ham Radio

Flashlightmaster2021

Newly Enlightened
Joined
Oct 18, 2021
Messages
138
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USA
Hi guys anybody else davel in the art of amateur radio ? I just got a cheap radio from amazon . I never thought people used these. I gonne get the GMRS license then work my way up. Radipos are kool. quite bit readio traffic in my large city. Anybody try out radios and getting a ham license ?
 

JAS

Flashlight Enthusiast
Joined
Nov 16, 2002
Messages
1,271
Location
Rosemount
I have been licensed for a number of years now. My actual level of activity varies from time to time, though.

GMRS seem to be taking off quite a bit right now. In fact, if you don't have a GMRS license, yet, they are going to be dropping from $70 every ten years to $35 on April 19, 2022.
 

Flashlightmaster2021

Newly Enlightened
Joined
Oct 18, 2021
Messages
138
Location
USA
I have been licensed for a number of years now. The actual level of activity varies from time to time.

GMRS seem to be taking off quite a bit right now. In fact, if you don't have a GMRS license, yet, they are going to be dropping from $70 every ten years to $35 on April 19, 2022.
indeed I read that. thanks for the info .I waiting for that 4-19-2022 to do mine.
 

DRW

Enlightened
Joined
Mar 27, 2022
Messages
299
Location
Michigan
Scanners are illegal in cars down here, few exceptions, Ham license being one of them. Strange law.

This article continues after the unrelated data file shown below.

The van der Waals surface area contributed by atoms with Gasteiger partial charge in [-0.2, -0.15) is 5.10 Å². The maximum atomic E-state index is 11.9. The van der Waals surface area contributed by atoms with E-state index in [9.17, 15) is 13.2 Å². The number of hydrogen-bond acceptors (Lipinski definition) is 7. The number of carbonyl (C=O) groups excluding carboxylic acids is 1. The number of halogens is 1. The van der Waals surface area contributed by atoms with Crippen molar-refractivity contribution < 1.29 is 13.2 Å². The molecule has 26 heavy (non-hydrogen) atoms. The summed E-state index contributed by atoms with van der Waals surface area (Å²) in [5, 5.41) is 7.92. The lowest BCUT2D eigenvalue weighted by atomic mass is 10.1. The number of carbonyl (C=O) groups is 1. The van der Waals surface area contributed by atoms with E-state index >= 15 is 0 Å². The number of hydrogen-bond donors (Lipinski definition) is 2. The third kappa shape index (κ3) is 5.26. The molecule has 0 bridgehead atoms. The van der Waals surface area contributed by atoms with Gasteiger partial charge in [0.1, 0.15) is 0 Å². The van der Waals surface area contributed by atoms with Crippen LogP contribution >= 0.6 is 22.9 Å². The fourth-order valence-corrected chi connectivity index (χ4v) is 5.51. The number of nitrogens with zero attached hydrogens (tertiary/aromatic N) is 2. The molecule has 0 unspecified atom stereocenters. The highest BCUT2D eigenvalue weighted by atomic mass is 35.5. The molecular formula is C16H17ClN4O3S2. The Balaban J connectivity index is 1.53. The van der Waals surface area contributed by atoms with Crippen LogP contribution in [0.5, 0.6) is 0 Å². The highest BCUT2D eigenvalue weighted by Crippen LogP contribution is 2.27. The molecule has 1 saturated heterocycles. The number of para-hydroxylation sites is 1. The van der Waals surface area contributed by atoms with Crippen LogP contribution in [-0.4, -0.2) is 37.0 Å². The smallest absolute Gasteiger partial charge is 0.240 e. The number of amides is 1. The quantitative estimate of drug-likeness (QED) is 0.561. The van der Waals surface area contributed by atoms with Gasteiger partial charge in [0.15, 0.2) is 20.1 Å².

Weir

Weird that FL requires a license to transmit when all you want to do is *listen*.

Historically Amateur Radio helped out in radio communication emergencies. Various organizations such as FEMA, Red Cross, NWS, Hospitals, MARS, CAP, and County EOFs used hams for message handling. The scanner allows hams to monitor other radio services to help with knowing the big picture.

Cellphones and robust P25 radio networks have taken on most of the message traffic these days. They still have RACES and other established communication programs in use.
 
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DRW

Enlightened
Joined
Mar 27, 2022
Messages
299
Location
Michigan
I think i saw video on that on youtube but it usess the internet which defeats the purpose of use a radio frequency and that Icom is expensive. that made me un interested in the product lol
Almost all of my transceivers are Icom. They do not require the internet to operate. There are devices, generically called hotspots, that provide access to other radios via the internet to another hotspot or a repeater.
 
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DRW

Enlightened
Joined
Mar 27, 2022
Messages
299
Location
Michigan
I have been licensed for a number of years now. My actual level of activity varies from time to time, though.

GMRS seem to be taking off quite a bit right now. In fact, if you don't have a GMRS license, yet, they are going to be dropping from $70 every ten years to $35 on April 19, 2022.
And one GMRS license covers everyone in your immediate family.